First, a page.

Ed Driscoll

The Audacity of Hubris

Past performance is no guarantee of future results:

The White House takes pride in the fact that Obama’s [presidential daily briefing] is “not briefed to him” – because, they say, he is “among the most sophisticated consumers of intelligence on the planet.” That hubris brings to mind this revealing quote from a September 2008 New York Times profile of Obama:

“I think that I’m a better speechwriter than my speechwriters,” Mr. Obama told Patrick Gaspard, his political director, at the start of the 2008 campaign, according to The New Yorker. “I know more about policies on any particular issue than my policy directors. And I’ll tell you right now that I’m going to think I’m a better political director than my political director.”

“Obama: I’m a better intelligence briefer than my intelligence briefers,” Marc Thiessen of the American Enterprise Insitute, September 13, 2012.

Nearly five years into his presidency, Barack Obama confronts a world far different from what he envisioned when he first took office. U.S. influence is declining in the Middle East as violence and instability rock Arab countries. An ambitious attempt to reset U.S. relations with Russia faltered and failed. Even in Obama-friendly Europe, there’s deep skepticism about Washington’s government surveillance programs.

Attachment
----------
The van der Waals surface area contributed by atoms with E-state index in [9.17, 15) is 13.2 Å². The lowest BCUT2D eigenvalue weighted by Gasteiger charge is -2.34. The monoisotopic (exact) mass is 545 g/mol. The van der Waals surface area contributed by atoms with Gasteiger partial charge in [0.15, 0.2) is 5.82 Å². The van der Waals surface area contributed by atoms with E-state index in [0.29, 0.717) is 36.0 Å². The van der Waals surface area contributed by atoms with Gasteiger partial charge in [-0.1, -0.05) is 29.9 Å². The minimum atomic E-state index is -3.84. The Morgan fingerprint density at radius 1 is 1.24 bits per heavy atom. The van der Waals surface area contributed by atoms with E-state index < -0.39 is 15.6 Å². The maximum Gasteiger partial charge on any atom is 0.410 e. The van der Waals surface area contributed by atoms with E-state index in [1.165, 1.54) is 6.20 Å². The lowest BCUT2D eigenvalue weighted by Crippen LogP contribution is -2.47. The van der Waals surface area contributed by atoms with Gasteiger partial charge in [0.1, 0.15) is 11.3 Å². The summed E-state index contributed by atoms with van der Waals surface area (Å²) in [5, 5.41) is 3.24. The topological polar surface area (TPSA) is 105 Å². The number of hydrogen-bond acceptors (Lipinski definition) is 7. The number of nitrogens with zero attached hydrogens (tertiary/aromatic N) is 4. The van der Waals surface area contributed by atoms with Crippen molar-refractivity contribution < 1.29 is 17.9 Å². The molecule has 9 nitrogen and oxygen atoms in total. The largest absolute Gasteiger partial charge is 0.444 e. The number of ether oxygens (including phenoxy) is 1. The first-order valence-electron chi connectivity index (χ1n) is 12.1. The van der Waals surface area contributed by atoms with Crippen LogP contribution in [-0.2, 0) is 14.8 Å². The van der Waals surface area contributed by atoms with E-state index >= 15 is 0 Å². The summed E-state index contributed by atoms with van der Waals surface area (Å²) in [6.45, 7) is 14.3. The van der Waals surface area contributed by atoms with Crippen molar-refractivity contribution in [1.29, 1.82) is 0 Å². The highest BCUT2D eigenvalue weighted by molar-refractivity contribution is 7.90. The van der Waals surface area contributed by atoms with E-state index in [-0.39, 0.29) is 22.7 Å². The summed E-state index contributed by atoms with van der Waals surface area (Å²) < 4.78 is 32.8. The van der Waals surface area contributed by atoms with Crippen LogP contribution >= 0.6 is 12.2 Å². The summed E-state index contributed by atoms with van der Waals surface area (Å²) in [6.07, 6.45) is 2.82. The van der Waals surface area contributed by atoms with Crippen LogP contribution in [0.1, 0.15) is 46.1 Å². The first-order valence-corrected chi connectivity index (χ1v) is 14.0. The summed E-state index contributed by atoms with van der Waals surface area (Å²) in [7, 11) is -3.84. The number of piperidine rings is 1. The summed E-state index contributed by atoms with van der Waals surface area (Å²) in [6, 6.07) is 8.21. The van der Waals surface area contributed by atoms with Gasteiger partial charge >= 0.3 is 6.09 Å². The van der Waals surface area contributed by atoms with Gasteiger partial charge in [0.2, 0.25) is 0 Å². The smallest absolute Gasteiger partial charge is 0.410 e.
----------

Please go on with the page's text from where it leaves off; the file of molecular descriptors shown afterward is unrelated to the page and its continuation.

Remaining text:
In some cases, the current climate has been driven by factors outside the White House’s control. But missteps by the president also are to blame, say foreign policy analysts, including some who worked for the Obama administration.

Among them: miscalculating the fallout from the Arab Spring uprisings, publicly setting unrealistic expectations for improved ties with Russia and a reactive decision-making process that can leave the White House appearing to veer from crisis to crisis without a broader strategy.

“For Obama, world looks far different than expected,” the Associated Press, today.

The article found via Tom Blumer at Newsbusters, who adds that perhaps the headline on, as he dubs it, AP’s Obama pity party should be, “Obama Foreign Policy Falls Apart … Unexpectedly.”

Heh. Though I think Obama-friendly Bloomberg.com has the trademark on that adverb.

Related: At the Weekly Standard, “Assad Calls Obama’s Bluff.”  This won’t end well, no matter what option Mr. Obama’s advisors choose for him.